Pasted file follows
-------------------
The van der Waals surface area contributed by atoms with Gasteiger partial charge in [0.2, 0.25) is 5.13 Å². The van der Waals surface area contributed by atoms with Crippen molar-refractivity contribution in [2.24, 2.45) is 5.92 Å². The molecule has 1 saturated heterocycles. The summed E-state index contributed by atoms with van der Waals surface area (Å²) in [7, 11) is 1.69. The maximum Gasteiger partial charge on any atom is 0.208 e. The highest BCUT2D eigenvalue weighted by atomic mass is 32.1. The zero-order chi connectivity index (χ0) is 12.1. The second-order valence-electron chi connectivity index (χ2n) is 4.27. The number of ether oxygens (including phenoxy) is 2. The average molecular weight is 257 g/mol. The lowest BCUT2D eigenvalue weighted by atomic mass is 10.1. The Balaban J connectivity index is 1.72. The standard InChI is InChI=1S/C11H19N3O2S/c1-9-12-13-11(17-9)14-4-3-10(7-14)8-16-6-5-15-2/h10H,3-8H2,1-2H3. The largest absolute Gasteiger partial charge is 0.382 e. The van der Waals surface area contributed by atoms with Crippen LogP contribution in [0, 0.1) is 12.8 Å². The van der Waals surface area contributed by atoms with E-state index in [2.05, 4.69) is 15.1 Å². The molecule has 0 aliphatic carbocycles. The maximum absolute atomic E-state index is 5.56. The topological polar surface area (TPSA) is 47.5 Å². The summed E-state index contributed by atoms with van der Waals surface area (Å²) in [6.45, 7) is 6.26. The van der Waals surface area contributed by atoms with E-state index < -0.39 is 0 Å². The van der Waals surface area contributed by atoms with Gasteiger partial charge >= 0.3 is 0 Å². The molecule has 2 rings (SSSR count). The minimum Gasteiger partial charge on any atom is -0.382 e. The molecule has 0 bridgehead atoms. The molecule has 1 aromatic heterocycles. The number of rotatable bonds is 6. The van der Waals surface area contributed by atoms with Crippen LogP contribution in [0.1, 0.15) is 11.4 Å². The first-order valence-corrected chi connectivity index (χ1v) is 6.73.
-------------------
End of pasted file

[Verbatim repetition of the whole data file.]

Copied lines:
The van der Waals surface area contributed by atoms with Gasteiger partial charge in [0.2, 0.25) is 5.13 Å². The van der Waals surface area contributed by atoms with Crippen molar-refractivity contribution in [2.24, 2.45) is 5.92 Å². The molecule has 1 saturated heterocycles. The summed E-state index contributed by atoms with van der Waals surface area (Å²) in [7, 11) is 1.69. The maximum Gasteiger partial charge on any atom is 0.208 e. The highest BCUT2D eigenvalue weighted by atomic mass is 32.1. The zero-order chi connectivity index (χ0) is 12.1. The second-order valence-electron chi connectivity index (χ2n) is 4.27. The number of ether oxygens (including phenoxy) is 2. The average molecular weight is 257 g/mol. The lowest BCUT2D eigenvalue weighted by atomic mass is 10.1. The Balaban J connectivity index is 1.72. The standard InChI is InChI=1S/C11H19N3O2S/c1-9-12-13-11(17-9)14-4-3-10(7-14)8-16-6-5-15-2/h10H,3-8H2,1-2H3. The largest absolute Gasteiger partial charge is 0.382 e. The van der Waals surface area contributed by atoms with Crippen LogP contribution in [0, 0.1) is 12.8 Å². The van der Waals surface area contributed by atoms with E-state index in [2.05, 4.69) is 15.1 Å². The molecule has 0 aliphatic carbocycles. The maximum absolute atomic E-state index is 5.56. The topological polar surface area (TPSA) is 47.5 Å². The summed E-state index contributed by atoms with van der Waals surface area (Å²) in [6.45, 7) is 6.26. The van der Waals surface area contributed by atoms with E-state index < -0.39 is 0 Å². The van der Waals surface area contributed by atoms with Gasteiger partial charge >= 0.3 is 0 Å². The molecule has 2 rings (SSSR count). The minimum Gasteiger partial charge on any atom is -0.382 e. The molecule has 0 bridgehead atoms. The molecule has 1 aromatic heterocycles. The number of rotatable bonds is 6. The van der Waals surface area contributed by atoms with Crippen LogP contribution in [0.1, 0.15) is 11.4 Å². The first-order valence-corrected chi connectivity index (χ1v) is 6.73.